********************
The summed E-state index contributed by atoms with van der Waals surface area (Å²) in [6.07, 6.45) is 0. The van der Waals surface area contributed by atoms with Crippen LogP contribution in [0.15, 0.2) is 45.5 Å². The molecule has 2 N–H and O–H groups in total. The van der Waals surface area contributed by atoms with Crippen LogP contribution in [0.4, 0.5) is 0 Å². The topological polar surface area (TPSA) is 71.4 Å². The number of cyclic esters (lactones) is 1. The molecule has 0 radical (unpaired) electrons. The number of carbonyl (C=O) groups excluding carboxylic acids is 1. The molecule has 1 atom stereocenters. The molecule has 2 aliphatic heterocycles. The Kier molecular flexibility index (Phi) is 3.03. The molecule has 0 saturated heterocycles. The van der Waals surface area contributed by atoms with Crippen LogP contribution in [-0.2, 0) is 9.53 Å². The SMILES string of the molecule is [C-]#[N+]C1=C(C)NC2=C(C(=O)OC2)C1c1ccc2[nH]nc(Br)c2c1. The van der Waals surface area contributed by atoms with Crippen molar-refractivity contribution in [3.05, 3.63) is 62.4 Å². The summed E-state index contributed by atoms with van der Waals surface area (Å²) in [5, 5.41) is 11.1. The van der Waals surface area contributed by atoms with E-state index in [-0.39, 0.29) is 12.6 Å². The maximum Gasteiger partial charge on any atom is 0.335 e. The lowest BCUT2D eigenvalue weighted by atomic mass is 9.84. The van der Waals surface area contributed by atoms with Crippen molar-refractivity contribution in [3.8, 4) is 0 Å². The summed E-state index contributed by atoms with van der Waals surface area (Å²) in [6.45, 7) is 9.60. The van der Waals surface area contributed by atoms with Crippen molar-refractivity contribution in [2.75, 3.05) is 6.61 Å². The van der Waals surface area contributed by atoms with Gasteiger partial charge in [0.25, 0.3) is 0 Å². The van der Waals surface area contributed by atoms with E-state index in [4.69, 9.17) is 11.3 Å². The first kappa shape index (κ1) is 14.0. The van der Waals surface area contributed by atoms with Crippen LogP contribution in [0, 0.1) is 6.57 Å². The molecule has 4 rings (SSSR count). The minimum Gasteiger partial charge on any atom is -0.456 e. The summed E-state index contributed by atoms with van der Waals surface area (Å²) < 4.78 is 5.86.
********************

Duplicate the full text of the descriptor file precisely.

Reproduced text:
The summed E-state index contributed by atoms with van der Waals surface area (Å²) in [6.07, 6.45) is 0. The van der Waals surface area contributed by atoms with Crippen LogP contribution in [0.15, 0.2) is 45.5 Å². The molecule has 2 N–H and O–H groups in total. The van der Waals surface area contributed by atoms with Crippen LogP contribution in [0.4, 0.5) is 0 Å². The topological polar surface area (TPSA) is 71.4 Å². The number of cyclic esters (lactones) is 1. The molecule has 0 radical (unpaired) electrons. The number of carbonyl (C=O) groups excluding carboxylic acids is 1. The molecule has 1 atom stereocenters. The molecule has 2 aliphatic heterocycles. The Kier molecular flexibility index (Phi) is 3.03. The molecule has 0 saturated heterocycles. The van der Waals surface area contributed by atoms with Crippen LogP contribution in [-0.2, 0) is 9.53 Å². The SMILES string of the molecule is [C-]#[N+]C1=C(C)NC2=C(C(=O)OC2)C1c1ccc2[nH]nc(Br)c2c1. The van der Waals surface area contributed by atoms with Crippen molar-refractivity contribution in [3.05, 3.63) is 62.4 Å². The summed E-state index contributed by atoms with van der Waals surface area (Å²) in [5, 5.41) is 11.1. The van der Waals surface area contributed by atoms with E-state index in [-0.39, 0.29) is 12.6 Å². The maximum Gasteiger partial charge on any atom is 0.335 e. The lowest BCUT2D eigenvalue weighted by atomic mass is 9.84. The van der Waals surface area contributed by atoms with Crippen molar-refractivity contribution in [3.8, 4) is 0 Å². The summed E-state index contributed by atoms with van der Waals surface area (Å²) in [6.45, 7) is 9.60. The van der Waals surface area contributed by atoms with Crippen molar-refractivity contribution in [2.75, 3.05) is 6.61 Å². The van der Waals surface area contributed by atoms with Gasteiger partial charge in [0.25, 0.3) is 0 Å². The van der Waals surface area contributed by atoms with E-state index in [4.69, 9.17) is 11.3 Å². The first kappa shape index (κ1) is 14.0. The van der Waals surface area contributed by atoms with Crippen LogP contribution in [0, 0.1) is 6.57 Å². The molecule has 4 rings (SSSR count). The minimum Gasteiger partial charge on any atom is -0.456 e. The summed E-state index contributed by atoms with van der Waals surface area (Å²) < 4.78 is 5.86.